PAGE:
Scotland, the first to use the name Briskough were the Strathclyde- Britons. Briskough was a name for someone who lived in Briscoe in Scotland. The name Briskough is a habitational name, derived from a few sources. One source shows the name is derived from the Old Norse word Bretaskógr, which means, wood of the Britons. The second source shows that it may also be derived from the Old Norse words birki and stógr, which mean birch wood.
Early Origins of the Briskough family
Cumbria (formerly Cumberland) and at Birkskeugh, in the parish of Newbiggan, were the ancestral homes of the family since 1390. CITATION[CLOSE]
Shirley, Evelyn Philip, The Noble and Gentle Men of England; The Arms and Descents. Westminster: John Bower Nichols and Sons, 1866, Print. One of the first records of the name in Cumberland was Isold de Briskow. Later William Brys(k)how was listed in Yorkshire in 1410. CITATION[CLOSE]
Bardsley, C.W, A Dictionary of English and Welsh Surnames: With Special American Instances. Wiltshire: Heraldry Today, 1901. Print. (ISBN 0-900455-44-6)
Early History of the Briskough family
This web page shows only a small excerpt of our Briskough research.
Another 489 words (35 lines of text) covering the years 1280, 1590, 1332, 1845, 1606, 1688, 1654, 1659, 1588, 1656 and 1690 are included under the topic Early Briskough History in all our PDF Extended History products and printed products wherever possible.
Briskough Spelling Variations
Medieval Scottish names are rife with spelling variations. This is due to the fact that scribes in that era spelled according to the sound of words, rather than any set of rules. Briskough has been spelled Brisco, Briscoe, Briscowe, Briscow, Briskoe, Briskcoe, Briskcow, Briskow, Briskowe, Bresco, Brescoe and many more.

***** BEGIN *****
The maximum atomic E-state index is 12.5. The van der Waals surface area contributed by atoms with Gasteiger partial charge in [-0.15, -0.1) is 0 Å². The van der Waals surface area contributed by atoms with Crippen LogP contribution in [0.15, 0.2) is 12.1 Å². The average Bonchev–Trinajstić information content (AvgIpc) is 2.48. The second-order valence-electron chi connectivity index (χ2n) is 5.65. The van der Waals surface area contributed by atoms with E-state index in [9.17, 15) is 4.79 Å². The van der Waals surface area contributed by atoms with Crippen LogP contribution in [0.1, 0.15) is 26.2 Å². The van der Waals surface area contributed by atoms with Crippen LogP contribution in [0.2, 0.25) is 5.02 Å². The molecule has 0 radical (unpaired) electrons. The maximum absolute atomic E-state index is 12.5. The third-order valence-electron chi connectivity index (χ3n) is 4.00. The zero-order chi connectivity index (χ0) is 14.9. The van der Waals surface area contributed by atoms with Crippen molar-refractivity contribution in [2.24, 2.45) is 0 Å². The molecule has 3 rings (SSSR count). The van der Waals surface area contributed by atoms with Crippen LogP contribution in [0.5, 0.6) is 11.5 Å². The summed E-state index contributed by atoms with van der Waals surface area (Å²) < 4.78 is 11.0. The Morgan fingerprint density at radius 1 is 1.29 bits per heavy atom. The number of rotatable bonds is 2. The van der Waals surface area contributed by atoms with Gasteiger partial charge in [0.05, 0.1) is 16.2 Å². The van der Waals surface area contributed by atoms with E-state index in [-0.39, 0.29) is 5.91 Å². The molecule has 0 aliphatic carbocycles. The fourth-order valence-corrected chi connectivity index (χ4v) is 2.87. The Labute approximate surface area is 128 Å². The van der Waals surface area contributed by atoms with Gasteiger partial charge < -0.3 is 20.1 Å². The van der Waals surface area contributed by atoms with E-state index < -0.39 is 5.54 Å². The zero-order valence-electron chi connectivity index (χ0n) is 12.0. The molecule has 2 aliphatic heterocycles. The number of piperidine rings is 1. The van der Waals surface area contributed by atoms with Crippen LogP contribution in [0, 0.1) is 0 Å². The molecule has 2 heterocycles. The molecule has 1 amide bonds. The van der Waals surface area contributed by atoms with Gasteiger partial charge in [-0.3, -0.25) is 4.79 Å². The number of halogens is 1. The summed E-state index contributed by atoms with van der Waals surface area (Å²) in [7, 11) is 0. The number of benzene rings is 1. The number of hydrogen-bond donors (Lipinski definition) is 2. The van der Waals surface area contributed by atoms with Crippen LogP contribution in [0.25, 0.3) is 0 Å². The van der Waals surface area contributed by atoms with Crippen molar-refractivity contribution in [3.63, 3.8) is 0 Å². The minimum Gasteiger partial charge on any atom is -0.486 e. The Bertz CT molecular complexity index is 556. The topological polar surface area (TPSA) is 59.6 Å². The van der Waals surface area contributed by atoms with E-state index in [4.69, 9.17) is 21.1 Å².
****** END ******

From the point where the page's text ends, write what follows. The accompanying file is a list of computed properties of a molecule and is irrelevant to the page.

Early Notables of the Briskough family (pre 1700)
Another 29 words (2 lines of text) are included under the topic Early Briskough Notables in all our PDF Extended History products and printed products wherever possible.
Migration of the Briskough family to Ireland
Some of the Briskough family moved to Ireland, but this topic is not covered in this excerpt.
Another 247 words (18 lines of text) about their life in Ireland is included in all our PDF Extended History products and printed products wherever possible.
Migration of the Briskough family to the New World and Oceana
Many Scots were left with few options other than to leave their homeland for the colonies across the Atlantic. Some of these families fought to defend their newfound freedom in the American War of Independence. Others went north to Canada as United Empire Loyalists. The ancestors of all of these families have recently been able to rediscover their roots through Clan societies and other Scottish organizations. Among them: Dr. John Briscoe who settled in Maryland. He set sail from Newbiggin, Cumberland, and settled in America in 1632; soon after the Mayflower; Ann Brisco settled in Virginia in 1635.
The Briskough Motto
The motto was originally a war cry or slogan. Mottoes first began to be shown with arms in the 14th and 15th centuries, but were not in general use until the 17th century. Thus the oldest coats of arms generally do not include a motto. Mottoes seldom form part of the grant of arms: Under most heraldic authorities, a motto is an optional component of the coat of arms, and can be added to or changed at will; many families have chosen not to display a motto.
Motto: Grata sume manu
Motto Translation: Take with a grateful hand.
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